In an odd twist, Magic Mike also remains aggressively heterosexual. Only women fill the club’s audience and Dallas tells the Kid that they are fulfilling essential fantasies for heterosexual women—fantasies that center around “the cock,” which the Kid has and the (female) audience does not. However, Dallas delivers this speech while gyrating directly behind this rookie dancer, and his assertion that the Kid not see this as “some of that fag shit” doesn’t change the evident homoeroticism of the scene. Director Steven Soderbergh tries, but somewhat fails, to walk the line here. He draws overt attention to the homosociality and, often, homoeroticism that exists between these male strippers. Yet it remains hyper-insistent on its characters’ heterosexuality, making easy, heterosexual sex one of the prime appeals of the stripping job and concluding with a contemporary version of the marriage plot. The film seems to acknowledge the fluidity of desire but ultimately shuts down that notion with its overbearing heterosexuality. It thus takes what could have been an interesting exploration of straight, male sexuality down the well-trodden path we’ve seen dozens of times before.

Some final notes:

-There’s an evident charm to Tatum’s performance as Mike. His experience serves as the basis for the movie and it’s clearly a passion project for him. Tatum’s not really my style in terms of movie star crush but, I have to say, dude can dance.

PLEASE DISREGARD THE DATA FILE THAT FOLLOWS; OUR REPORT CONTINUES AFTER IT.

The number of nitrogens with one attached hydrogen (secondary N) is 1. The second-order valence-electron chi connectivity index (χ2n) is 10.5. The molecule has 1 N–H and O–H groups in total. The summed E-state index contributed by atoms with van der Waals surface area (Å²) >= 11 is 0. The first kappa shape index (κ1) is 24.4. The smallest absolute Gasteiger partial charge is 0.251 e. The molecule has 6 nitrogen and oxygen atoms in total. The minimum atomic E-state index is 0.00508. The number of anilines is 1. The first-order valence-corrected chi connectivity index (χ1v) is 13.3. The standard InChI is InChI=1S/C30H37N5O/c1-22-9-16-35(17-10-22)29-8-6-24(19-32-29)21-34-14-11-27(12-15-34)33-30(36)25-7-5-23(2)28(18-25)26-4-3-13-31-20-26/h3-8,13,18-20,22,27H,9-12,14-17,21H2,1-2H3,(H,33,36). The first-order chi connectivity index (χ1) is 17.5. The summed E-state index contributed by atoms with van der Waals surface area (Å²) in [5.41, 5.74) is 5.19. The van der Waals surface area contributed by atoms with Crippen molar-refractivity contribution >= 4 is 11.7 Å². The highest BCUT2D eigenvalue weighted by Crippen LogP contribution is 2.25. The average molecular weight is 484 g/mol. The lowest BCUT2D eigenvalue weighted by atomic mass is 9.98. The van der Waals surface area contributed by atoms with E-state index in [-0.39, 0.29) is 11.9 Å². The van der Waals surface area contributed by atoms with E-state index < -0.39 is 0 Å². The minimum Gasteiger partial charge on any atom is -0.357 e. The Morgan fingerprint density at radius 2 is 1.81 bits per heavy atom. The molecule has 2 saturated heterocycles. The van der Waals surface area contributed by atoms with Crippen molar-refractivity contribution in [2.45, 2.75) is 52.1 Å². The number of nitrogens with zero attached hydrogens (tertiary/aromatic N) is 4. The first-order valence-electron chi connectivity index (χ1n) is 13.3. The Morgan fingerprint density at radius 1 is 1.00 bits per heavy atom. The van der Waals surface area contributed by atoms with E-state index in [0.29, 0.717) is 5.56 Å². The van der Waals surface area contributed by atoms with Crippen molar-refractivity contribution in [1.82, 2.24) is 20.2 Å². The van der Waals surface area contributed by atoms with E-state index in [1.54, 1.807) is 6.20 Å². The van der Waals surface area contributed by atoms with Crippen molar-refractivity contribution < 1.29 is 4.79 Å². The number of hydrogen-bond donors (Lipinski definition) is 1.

-Tatum’s dance-strip scenes often have a hip hop aesthetic and all of the numbers show the care that went into their choreography and design. Something should be said about their emphasis on the phallus (either with props, hand gestures, or other gyrations) and how they all devolve into some sort of obscene, mock sex pantomime with a member (or members) of the audience. I’m not sure I’m the person to say it, though, since I mostly felt uncomfortable and determined never to go to such a show in person. There’s something about the move from viewing a performance to being manhandled by the performer that makes my skin crawl. Perhaps strip shows have always understood the discombobulating power of a Brechtian breaking of the fourth wall.

-As is often the case, a supporting performer steals the show in Magic Mike—Matthew McConaughey. His hedonistic, ruthless Dallas mesmerizes every time he’s on screen (no surprise from a character who always needs to be dominating the room). It reminded me somewhat of Tom Cruise’s portrayal of Frank T. J. Mackey in Magnolia. It was what I wanted Cher to be in Burlesque. It also plays well into McConaughey’s star text. McConaughey is a celebrity who is clearly proud of his body and his performance in Magic Mike seems an unabashed, unapologetic celebration of that pride. Thus, McConaughey’s performance splashes exuberantly into territory that Hollywood actors generally avoid: an overt, in-your-face acknowledgement of his physical attractiveness, charisma, and general awesomeness. It matters not whether you agree or if McConaughey embodies your particular fantasy because he/Dallas, with the massive ego that makes Hollywood celebrities, cannot conceive of a world where you wouldn’t admire and desire him.